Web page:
Tag: Jason Sudeikis

Booksmart

booksActress and activist, Olivia Wilde, has kicked off her feature directing career with a trailblazing teen comedy that belies her inexperience as a film-maker.  Helped by a stable of female-centric writing talent (including Susanna Fogel: The Spy Who Dumped Me), Booksmart is a production that places young women stories front-and-centre without needlessly drawing undue attention to a “look at me, look at me” political agenda. Rather, it quietly acknowledges the gender-correctives that’ve recently hit the headlines and moves on with a normalising modern-day coming-of-age tale. Despite its many genre cliches Booksmart still feels fresh and honest thanks to Wilde’s inventive direction.

Wilde recently described her film as “the Training Day of high school movies.”—an odd comparison, although parallels can be drawn within Booksmart‘s darker recesses. More-so, Booksmart appears to sit somewhere between the goofy style of Superbad and the feminist smarts of Lady Bird.

Kaitlyn Dever (Short Term 12) and Beanie Feldstein (Lady Bird) play two high-achieving students, Amy and Molly, in their final year of high-school. Putting their social lives on hold in order to get into top Universities, the pair are disgruntled to learn that their hard-partying counterparts have also been accepted into similar institutions. Not ones to miss out on a teenager’s rite-of-passage, they head off to make up for lost time at the end of year party.

It’s not a particularly taxing plot, but what it lacks in brain-stretching complexities it counters with a quick-witted staccato styled humour, some richly fleshed-out characters that are a delight to be around and two leads that radiate an immense amount of chemistry.  Amy and Molly crackle and pop with enthusiasm as their giddy level of geeky charisma invites us to plumb the depths of their fomo and then be buoyed by their comical naivety. 

Add a menagerie of vibrant characters (including an amusing turn from Wilde’s husband, Jason Sudeikis), along with some very dexterous writing and Wilde’s whip-smart direction and you have a hilarious teen comedy that’s infectiously charming. Well worth getting a hall pass for.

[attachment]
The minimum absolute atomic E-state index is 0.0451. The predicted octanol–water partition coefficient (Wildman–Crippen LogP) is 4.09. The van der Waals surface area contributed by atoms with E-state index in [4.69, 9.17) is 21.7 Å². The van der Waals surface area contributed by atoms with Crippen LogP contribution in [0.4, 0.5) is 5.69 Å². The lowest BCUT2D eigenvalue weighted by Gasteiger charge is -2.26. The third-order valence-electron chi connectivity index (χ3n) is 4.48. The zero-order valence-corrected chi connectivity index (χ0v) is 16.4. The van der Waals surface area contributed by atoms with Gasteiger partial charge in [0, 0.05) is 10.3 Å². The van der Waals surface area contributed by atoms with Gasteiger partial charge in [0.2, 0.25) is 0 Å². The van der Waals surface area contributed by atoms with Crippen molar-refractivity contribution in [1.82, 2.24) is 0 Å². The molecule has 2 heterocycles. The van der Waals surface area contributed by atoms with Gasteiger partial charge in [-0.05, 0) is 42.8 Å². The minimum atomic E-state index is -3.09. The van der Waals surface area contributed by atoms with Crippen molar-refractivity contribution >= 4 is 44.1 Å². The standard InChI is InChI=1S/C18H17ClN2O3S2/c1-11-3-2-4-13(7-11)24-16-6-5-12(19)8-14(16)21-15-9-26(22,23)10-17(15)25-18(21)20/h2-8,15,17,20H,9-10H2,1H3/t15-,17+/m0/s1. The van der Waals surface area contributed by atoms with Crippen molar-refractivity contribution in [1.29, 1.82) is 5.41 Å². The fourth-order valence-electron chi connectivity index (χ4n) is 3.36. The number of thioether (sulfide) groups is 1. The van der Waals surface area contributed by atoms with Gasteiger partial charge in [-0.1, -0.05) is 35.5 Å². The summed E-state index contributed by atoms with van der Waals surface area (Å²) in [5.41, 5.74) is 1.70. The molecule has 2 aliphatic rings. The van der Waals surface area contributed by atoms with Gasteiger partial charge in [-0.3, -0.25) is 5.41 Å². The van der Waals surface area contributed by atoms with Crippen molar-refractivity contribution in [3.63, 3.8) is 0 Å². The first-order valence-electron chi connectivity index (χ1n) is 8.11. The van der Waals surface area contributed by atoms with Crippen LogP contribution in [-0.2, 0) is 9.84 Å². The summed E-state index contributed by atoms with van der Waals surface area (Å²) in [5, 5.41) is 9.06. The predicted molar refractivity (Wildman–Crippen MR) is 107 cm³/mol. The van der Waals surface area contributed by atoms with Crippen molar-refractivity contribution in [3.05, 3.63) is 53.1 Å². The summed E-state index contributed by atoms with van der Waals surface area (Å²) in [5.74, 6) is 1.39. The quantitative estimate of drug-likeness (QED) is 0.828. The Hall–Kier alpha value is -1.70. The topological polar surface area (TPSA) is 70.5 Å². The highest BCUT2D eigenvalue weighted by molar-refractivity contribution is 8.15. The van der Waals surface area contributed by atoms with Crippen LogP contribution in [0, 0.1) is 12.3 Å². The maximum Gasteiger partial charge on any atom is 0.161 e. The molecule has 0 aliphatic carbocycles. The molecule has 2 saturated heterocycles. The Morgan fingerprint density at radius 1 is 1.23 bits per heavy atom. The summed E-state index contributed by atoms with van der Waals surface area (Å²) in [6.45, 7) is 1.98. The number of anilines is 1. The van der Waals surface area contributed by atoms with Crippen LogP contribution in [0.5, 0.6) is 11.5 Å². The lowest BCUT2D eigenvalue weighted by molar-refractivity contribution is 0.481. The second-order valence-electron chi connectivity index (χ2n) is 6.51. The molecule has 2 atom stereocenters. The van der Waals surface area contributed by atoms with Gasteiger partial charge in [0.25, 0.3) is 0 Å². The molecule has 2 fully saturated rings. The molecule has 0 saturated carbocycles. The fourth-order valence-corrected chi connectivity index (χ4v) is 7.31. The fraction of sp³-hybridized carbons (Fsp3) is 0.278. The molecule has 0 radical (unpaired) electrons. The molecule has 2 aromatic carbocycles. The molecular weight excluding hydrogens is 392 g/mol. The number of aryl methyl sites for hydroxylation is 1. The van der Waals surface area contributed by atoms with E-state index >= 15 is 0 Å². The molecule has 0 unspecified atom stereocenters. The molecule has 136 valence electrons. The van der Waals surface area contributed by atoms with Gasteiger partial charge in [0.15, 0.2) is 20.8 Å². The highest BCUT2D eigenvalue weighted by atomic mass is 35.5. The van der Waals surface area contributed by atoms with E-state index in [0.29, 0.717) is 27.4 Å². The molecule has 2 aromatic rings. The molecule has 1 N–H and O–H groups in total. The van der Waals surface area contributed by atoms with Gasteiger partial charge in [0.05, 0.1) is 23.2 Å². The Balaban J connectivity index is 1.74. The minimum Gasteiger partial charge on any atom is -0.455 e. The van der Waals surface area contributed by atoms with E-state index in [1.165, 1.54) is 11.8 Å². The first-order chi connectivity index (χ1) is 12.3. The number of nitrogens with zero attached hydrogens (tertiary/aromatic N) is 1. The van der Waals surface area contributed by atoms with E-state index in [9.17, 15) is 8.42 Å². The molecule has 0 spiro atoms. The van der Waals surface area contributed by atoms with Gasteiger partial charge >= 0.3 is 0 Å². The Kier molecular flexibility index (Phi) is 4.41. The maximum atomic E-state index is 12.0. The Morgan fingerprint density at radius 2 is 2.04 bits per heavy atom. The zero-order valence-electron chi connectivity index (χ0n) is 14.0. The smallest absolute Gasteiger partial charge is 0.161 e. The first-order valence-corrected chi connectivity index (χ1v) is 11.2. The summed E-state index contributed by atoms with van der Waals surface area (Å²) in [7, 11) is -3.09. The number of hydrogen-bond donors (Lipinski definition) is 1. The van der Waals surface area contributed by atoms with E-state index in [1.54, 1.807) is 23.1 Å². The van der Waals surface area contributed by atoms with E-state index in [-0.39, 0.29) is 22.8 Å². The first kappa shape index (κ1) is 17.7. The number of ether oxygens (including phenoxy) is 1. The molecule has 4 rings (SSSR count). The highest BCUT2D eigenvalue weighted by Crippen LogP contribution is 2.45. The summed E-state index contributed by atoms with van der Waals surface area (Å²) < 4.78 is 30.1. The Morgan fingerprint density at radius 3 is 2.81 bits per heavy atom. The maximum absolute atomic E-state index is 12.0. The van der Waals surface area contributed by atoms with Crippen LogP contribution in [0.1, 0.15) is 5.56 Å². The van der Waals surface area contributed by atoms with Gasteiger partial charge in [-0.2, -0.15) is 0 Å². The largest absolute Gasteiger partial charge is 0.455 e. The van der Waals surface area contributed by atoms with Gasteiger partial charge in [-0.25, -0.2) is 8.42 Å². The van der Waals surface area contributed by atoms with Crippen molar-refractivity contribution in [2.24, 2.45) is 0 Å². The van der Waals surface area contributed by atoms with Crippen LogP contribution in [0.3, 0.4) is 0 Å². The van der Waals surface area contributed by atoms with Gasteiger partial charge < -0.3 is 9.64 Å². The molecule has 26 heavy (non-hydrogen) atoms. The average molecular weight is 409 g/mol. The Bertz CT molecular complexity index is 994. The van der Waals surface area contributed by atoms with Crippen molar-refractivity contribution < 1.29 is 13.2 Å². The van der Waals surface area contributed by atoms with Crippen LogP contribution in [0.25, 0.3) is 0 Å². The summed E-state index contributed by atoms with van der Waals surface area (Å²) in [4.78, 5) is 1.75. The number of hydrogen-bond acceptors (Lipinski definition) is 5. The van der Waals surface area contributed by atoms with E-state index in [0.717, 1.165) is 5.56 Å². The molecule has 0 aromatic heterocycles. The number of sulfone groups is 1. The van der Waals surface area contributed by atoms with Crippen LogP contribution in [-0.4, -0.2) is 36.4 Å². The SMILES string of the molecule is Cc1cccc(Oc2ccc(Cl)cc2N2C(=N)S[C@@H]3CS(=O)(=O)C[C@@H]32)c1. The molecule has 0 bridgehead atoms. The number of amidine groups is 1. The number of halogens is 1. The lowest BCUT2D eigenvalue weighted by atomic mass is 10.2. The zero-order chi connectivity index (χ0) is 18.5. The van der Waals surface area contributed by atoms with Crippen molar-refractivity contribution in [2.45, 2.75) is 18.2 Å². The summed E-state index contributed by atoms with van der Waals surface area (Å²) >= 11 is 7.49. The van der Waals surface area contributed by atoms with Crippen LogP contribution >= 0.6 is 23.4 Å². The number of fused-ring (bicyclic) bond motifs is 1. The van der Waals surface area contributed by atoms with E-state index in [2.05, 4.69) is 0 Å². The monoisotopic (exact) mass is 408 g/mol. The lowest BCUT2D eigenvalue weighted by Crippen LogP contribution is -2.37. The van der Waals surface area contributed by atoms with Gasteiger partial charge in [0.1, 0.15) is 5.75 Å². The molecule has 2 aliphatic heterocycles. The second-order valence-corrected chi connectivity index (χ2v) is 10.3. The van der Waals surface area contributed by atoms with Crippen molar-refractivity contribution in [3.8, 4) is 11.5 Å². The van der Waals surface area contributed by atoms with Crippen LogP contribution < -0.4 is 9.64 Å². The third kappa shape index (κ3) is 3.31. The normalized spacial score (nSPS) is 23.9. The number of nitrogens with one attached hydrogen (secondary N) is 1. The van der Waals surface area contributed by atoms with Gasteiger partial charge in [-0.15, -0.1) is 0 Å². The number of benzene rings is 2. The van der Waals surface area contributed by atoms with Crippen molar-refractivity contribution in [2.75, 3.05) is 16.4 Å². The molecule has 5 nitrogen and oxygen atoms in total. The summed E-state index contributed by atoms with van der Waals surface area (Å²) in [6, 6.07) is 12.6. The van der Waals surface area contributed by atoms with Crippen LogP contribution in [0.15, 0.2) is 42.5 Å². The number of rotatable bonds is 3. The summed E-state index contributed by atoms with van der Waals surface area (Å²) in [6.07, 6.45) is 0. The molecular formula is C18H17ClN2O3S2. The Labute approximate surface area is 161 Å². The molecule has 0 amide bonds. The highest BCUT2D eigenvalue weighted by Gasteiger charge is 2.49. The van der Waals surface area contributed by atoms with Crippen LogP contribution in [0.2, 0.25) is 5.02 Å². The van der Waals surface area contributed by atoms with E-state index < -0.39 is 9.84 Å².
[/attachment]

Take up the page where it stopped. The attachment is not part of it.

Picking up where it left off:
See my reviews for the NZ Herald here and for Witchdoctor here.

Kodachrome

3Digital giant Netflix’s bankrolling of a film that champions all things analogue is an anachronism that some might smirk at. Others will nostalgically nod at Netflix whose roots lay in the twilight of physical media.  But when Ed Harris says “We’re strictly analogue here” Kodachrome not only makes clear its belligerent stance on the world’s love-affair with all things digital but also underlines the 35mm celluloid that it was shot on—a rarity these days.

Directed by Mark Raso (Copenhagen) and based upon a New York Times article written by A.G. Sulzberger, Kodachrome explores father-son relations against the backdrop of the titular film stock’s death knell.  

It is a pleasantly predictable film that centres on Matt (Jason Sudeikis), a grumpy record exec, who is reluctantly coerced into joining his estranged father to drive cross-state.  His father, Ben (played by the superb Ed Harris), is a renowned photographer who has to reach Kansas before the doors shut for good on the last Kodachrome processing facility in the world.  What adds to the trip’s urgency is that Ben is terminally ill with only weeks to live. His last few cherished roles of undeveloped Kodachrome film provide narrative direction but at its heart, Kodachrome is more concerned with exploring the frail emotional bonds between Ben and Matt.  The always-engaging Elizabeth Olsen (Wind River) plays Zoe who comes along for the ride as Ben’s nurse, and for all the father-son bickering she becomes more a mediator than Ben’s medical attendant.

Ed Harris’s performance can best be described as “nuanced”.  Oh how I cringe at the overused word, but in this instance, it so aptly describes a masterful portrayal that is brimming with subtle shades of expression. Harris sublimely encapsulates Ben’s bitterly cynical demeanour that is fleetingly betrayed by moments of existential joy.

Kodachrome is a warm and beautiful film—Cinematographer, Alan Poon, having made the most of the media it was filmed on. And although it is a touch predictable at times Kodachrome remains an Ed Harris masterclass and worth seeing for his performance alone.
 

See my reviews for Witchdoctor here.